I’ve refrained from saying much about HR 669, The Nonnative Wildlife Invasion Prevention Act, currently being reviewed in the U.S. House of Representatives. Legislation rarely is what it seems on the surface and a lot of misinterpretation (willful and otherwise) often makes the rounds before the real facts shake out.

However, the more I read about HR 669 the more alarmed I am about the implications. On the surface, the bill aims to prevent environmental damage by invasive species — and who can be against that, right? — but apparently the bill has HUGE implications on those who share their lives with “exotic” animals like rodents, tropical fish, and… parrots! (I.e., Under this bill, I couldn’t move across state lines with my birds. And if I die before them, I couldn’t make provisions to send them to Phoenix Landing; they’d need to be euthanized!)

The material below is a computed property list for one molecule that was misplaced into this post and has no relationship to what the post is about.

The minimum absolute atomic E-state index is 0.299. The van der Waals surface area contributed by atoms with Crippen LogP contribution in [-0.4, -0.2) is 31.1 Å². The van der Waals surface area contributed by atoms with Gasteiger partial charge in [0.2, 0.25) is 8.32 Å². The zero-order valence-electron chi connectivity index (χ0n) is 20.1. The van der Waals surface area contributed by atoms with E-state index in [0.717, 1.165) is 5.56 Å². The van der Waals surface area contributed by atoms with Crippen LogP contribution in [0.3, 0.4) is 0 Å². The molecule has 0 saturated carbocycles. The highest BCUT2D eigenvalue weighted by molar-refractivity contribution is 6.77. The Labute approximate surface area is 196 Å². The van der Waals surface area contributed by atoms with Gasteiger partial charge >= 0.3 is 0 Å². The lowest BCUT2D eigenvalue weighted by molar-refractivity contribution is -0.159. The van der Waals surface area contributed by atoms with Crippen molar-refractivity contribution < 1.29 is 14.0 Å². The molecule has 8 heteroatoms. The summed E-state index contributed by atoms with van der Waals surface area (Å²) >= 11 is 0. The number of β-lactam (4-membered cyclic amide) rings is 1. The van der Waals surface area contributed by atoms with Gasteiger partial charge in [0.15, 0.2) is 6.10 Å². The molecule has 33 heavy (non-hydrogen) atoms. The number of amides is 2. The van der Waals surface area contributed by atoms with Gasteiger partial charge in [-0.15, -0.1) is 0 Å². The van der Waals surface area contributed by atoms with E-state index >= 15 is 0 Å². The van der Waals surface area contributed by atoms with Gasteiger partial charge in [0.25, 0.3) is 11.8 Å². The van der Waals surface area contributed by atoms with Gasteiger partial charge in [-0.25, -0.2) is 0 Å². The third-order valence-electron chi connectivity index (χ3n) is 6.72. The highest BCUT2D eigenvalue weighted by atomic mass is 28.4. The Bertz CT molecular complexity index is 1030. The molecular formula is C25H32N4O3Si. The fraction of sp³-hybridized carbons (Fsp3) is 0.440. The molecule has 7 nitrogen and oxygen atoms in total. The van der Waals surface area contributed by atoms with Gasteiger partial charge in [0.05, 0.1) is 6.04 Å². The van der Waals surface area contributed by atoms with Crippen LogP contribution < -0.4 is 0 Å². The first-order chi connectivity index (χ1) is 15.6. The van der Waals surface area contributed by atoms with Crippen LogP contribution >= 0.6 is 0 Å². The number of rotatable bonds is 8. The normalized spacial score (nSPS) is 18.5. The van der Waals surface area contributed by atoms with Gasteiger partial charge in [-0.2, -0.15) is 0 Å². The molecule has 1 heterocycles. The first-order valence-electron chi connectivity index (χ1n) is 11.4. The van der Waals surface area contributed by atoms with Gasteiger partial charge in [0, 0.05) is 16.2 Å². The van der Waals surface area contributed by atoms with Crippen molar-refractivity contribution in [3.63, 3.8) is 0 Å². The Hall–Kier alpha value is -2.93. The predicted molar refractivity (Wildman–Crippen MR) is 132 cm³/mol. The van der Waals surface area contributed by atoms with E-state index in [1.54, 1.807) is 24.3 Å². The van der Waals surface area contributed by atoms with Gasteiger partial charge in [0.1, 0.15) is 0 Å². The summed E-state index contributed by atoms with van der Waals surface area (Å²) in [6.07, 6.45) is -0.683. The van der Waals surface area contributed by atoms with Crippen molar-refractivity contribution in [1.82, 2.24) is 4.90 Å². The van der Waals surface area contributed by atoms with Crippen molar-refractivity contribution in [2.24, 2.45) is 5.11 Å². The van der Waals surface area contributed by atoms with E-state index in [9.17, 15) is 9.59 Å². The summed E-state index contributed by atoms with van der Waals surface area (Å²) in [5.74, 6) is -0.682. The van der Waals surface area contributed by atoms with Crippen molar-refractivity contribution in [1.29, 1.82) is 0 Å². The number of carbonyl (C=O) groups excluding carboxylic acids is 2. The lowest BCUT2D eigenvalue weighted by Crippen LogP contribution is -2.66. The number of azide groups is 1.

This post by GrrlScientist does a great job dissecting the contents of the bill: HR 669: The Nonnative Wildlife Invasion Prevention Act.

The above link is worth checking out. While it doesn’t seem like the bill is going to make its way out of committee (general consensus is that it is SO poorly written that it’s laughable), I think we need to stay alert about this type of legislation. As recent economic news has shown us, most legislators don’t even read the bills they pass, much less think through all the unintended consequences — so when something like HR 669 gets introduced, we need to pay attention and let our representatives know so it doesn’t slip through the law-making process by mistake.

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p.s. If you’re a PETA-type extremist who thinks all pets would be better of euthanized than bred in captivity, and therefore think I’m evil for having parrots, please don’t bother leaving a comment. I won’t put up with it here.